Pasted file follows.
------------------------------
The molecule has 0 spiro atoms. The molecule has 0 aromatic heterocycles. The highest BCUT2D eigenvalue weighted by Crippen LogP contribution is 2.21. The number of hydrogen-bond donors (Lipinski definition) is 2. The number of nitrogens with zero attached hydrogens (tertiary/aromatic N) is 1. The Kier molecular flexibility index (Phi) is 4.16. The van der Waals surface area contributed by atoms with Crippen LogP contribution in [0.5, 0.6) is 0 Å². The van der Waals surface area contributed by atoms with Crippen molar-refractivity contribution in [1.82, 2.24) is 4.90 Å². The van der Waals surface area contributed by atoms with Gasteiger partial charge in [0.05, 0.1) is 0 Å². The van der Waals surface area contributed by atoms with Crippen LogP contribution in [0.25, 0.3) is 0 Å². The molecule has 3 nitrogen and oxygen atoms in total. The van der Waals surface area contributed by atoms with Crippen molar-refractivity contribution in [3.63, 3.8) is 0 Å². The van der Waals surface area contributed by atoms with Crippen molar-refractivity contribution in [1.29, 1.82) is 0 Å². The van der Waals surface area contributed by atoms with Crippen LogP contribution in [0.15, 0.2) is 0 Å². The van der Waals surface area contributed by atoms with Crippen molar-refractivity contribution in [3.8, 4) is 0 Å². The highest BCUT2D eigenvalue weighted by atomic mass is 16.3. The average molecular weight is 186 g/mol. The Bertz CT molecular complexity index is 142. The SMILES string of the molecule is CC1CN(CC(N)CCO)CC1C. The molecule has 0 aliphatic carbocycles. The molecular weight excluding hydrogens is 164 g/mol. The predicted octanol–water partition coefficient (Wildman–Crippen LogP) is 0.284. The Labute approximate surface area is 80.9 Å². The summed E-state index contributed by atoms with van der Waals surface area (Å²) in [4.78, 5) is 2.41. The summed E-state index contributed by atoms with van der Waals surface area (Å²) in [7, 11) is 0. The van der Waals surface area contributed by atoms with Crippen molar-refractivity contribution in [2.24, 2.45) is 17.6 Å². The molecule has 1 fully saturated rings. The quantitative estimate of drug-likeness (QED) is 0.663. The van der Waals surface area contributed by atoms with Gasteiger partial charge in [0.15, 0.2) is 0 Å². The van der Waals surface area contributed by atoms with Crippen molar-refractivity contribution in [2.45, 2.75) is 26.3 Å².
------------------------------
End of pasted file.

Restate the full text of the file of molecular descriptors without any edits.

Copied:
The molecule has 0 spiro atoms. The molecule has 0 aromatic heterocycles. The highest BCUT2D eigenvalue weighted by Crippen LogP contribution is 2.21. The number of hydrogen-bond donors (Lipinski definition) is 2. The number of nitrogens with zero attached hydrogens (tertiary/aromatic N) is 1. The Kier molecular flexibility index (Phi) is 4.16. The van der Waals surface area contributed by atoms with Crippen LogP contribution in [0.5, 0.6) is 0 Å². The van der Waals surface area contributed by atoms with Crippen molar-refractivity contribution in [1.82, 2.24) is 4.90 Å². The van der Waals surface area contributed by atoms with Gasteiger partial charge in [0.05, 0.1) is 0 Å². The van der Waals surface area contributed by atoms with Crippen LogP contribution in [0.25, 0.3) is 0 Å². The molecule has 3 nitrogen and oxygen atoms in total. The van der Waals surface area contributed by atoms with Crippen molar-refractivity contribution in [3.63, 3.8) is 0 Å². The van der Waals surface area contributed by atoms with Crippen molar-refractivity contribution in [1.29, 1.82) is 0 Å². The van der Waals surface area contributed by atoms with Crippen LogP contribution in [0.15, 0.2) is 0 Å². The van der Waals surface area contributed by atoms with Crippen molar-refractivity contribution in [3.8, 4) is 0 Å². The highest BCUT2D eigenvalue weighted by atomic mass is 16.3. The average molecular weight is 186 g/mol. The Bertz CT molecular complexity index is 142. The SMILES string of the molecule is CC1CN(CC(N)CCO)CC1C. The molecule has 0 aliphatic carbocycles. The molecular weight excluding hydrogens is 164 g/mol. The predicted octanol–water partition coefficient (Wildman–Crippen LogP) is 0.284. The Labute approximate surface area is 80.9 Å². The summed E-state index contributed by atoms with van der Waals surface area (Å²) in [4.78, 5) is 2.41. The summed E-state index contributed by atoms with van der Waals surface area (Å²) in [7, 11) is 0. The van der Waals surface area contributed by atoms with Crippen molar-refractivity contribution in [2.24, 2.45) is 17.6 Å². The molecule has 1 fully saturated rings. The quantitative estimate of drug-likeness (QED) is 0.663. The van der Waals surface area contributed by atoms with Gasteiger partial charge in [0.15, 0.2) is 0 Å². The van der Waals surface area contributed by atoms with Crippen molar-refractivity contribution in [2.45, 2.75) is 26.3 Å².